Nonprofits looking to implement outsourcing vendor best practices are focusing on ways to augment and extend their own internal resources. Fundraising, marketing, government relations, accounting and IT management are all examples of business activities that are commonly outsourced by nonprofits.
This makes sense given the need to navigate continuously changing federal and state policies, position and compete for various forms of funding, and comply with a growing number of financial and other regulatory requirements such as the OMB’s Uniform Guidance.
Working with the right outsourced vendor can provide scalability, needed skills, subject matter expertise and, in some cases, lower costs. But outsourcing requires a solid strategy, combined with the continued oversight of vendors, to ensure you optimize the value of the relationship. Here are five tips to set yourself up for success.
1. Determine if Your Business Activity is Right for Outsourcing
Outsourcing is a business strategy –not a panacea. When considering whether or not to outsource, you need to be clear about your objectives and realistic about the potential costs and benefits. If you have an area of operations that is really broken, simply giving that problem to a vendor won’t fix it. Spend time to engage internal stakeholders to clarify your outsourcing goals and objectives, and identity what changes will be required internally to make the process work.
2. Develop a Detailed Scope of Work
Define responsibilities – for both you and your vendor – by establishing a clear scope of work for the outsourced business activity. Many requests for proposals (RFPs) and contractual documents are way too vague or open ended, making it difficult to set clear expectations and assign responsibility to the proper party. Make sure you are clear about not only the functional requirements of the outsourcing relationship, but also the roles and responsibilities of both you and your vendor.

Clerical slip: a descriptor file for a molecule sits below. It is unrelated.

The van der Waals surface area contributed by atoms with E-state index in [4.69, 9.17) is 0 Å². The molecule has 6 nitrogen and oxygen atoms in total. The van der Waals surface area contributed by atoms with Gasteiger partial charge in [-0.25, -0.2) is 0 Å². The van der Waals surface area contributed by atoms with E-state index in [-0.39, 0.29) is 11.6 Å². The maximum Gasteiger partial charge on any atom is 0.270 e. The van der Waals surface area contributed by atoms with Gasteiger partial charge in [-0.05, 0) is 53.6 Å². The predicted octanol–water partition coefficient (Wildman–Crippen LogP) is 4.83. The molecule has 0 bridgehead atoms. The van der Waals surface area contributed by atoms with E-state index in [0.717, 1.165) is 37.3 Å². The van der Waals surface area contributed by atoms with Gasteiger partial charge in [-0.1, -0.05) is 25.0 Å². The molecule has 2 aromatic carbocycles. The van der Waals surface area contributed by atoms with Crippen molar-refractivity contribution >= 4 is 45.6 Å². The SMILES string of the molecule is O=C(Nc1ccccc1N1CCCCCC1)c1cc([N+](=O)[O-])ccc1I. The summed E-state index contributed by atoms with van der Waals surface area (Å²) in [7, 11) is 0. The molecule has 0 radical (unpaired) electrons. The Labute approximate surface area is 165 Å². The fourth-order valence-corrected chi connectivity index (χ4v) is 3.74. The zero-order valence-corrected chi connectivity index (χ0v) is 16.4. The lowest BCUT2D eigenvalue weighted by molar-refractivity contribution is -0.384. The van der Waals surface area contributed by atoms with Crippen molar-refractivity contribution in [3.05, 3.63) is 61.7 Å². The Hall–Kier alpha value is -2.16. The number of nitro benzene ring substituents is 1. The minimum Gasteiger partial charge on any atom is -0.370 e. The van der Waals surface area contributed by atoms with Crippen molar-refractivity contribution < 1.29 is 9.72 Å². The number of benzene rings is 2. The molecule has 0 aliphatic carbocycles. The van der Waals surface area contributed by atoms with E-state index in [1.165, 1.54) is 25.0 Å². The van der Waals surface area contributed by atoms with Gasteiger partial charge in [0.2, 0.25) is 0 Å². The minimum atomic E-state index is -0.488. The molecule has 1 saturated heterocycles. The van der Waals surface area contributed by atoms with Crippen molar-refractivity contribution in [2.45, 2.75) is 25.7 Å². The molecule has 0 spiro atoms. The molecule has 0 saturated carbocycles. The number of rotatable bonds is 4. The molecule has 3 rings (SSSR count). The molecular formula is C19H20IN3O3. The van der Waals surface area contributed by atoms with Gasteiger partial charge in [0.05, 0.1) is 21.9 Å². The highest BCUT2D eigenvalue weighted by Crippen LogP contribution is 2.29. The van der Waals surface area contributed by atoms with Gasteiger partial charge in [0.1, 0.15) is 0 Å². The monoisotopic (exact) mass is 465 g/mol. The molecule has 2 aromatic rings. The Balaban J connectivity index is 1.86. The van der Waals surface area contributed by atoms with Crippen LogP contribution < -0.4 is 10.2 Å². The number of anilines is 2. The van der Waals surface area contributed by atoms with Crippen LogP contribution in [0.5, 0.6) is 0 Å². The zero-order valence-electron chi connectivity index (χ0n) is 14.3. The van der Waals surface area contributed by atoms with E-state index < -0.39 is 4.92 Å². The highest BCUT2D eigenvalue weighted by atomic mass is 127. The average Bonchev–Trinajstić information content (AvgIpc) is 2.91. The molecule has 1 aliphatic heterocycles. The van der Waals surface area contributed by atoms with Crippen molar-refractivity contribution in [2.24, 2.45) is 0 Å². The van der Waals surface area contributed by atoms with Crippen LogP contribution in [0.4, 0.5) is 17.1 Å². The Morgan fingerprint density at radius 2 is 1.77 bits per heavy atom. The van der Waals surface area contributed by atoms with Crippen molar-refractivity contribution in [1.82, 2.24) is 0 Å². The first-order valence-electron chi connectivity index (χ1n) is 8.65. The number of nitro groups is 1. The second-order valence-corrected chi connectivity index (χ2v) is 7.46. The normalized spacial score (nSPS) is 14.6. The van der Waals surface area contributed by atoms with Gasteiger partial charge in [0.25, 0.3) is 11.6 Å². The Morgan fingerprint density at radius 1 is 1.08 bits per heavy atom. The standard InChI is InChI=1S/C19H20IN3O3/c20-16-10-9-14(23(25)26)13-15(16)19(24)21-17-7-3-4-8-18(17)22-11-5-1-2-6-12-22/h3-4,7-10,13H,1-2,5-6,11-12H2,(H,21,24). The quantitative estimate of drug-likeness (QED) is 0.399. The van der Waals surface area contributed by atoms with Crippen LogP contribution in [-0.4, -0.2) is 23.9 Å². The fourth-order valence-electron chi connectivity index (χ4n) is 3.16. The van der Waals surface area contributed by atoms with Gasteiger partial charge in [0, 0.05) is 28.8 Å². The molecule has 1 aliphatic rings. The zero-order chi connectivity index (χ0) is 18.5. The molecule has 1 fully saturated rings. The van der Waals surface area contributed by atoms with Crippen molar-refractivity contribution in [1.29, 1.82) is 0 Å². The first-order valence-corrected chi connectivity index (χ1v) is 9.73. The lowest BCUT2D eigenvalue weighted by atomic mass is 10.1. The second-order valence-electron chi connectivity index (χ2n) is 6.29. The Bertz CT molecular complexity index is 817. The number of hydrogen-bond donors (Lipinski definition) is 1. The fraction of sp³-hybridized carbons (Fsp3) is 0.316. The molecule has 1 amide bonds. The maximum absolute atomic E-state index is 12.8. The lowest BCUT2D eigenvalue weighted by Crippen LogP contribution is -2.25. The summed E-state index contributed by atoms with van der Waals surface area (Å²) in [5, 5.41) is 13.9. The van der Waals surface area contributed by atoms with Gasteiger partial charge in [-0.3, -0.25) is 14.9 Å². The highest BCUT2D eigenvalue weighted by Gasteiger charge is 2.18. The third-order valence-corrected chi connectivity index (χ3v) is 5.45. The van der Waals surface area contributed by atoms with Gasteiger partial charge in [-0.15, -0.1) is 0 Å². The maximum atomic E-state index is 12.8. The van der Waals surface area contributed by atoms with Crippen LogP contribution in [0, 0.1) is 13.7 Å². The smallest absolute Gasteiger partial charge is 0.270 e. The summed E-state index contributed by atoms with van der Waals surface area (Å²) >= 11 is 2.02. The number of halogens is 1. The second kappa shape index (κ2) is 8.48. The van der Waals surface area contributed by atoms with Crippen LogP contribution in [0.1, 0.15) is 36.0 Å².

3. Agree on the Level of Service
Since you’ll be outsourcing important aspects of your operations it’s important to document the level of service you expect in terms of operational delivery, problem resolution and regular communication. Service Level Agreements (SLAs) hold you and your vendor accountable for delivering results. In some cases you may suffer an economic loss if an SLA is not met, so penalties should be discussed with the vendor. Build these into the contract, and establish periodic SLA reviews to ensure they are consistently being met.
4. Identify and Approve Your Relationship Manager
One of the benefits of outsourcing is access to a broader range of skills and expertise, which may involve working with several people from the same vendor. This brings value to the relationship, but when the stuff hits the fan you’ll want a single person to be accountable for getting the problem fixed. Your relationship manager will be critical to your success. Be sure to approve this person as part of your contracting process, and that the vendor is required to not only notify you of a change (if it should happen), but also get your approval for the new relationship manager, too.
5. Establish and Own a Vendor Oversight Plan
Hiring an outsourced vendor is no different than hiring an employee – you need to establish a plan for success. Creating an Oversight Plan and a Vendor Scorecard as part of your onboarding is critical to the process. It identifies key measures you’ll want to manage relating to the outsourced operations, finances, compliance and risk. It should also clarify the periodic process you’ll follow to track, review and improve upon results.
Outsourcing is a big business decision, and carries with it a lot of challenges and risk. But with the implementation of outsourcing vendor best practices, you can bring tremendous value to your organization.
Author: Tom Rogers
Tom is the founder and CEO of Vendor Centric, he has been a trusted advisor to nonprofit organizations for 30 years, with a focus on helping them align the right people, processes and systems to mitigate third-party risk and drive more value from third-party contracts and relationships.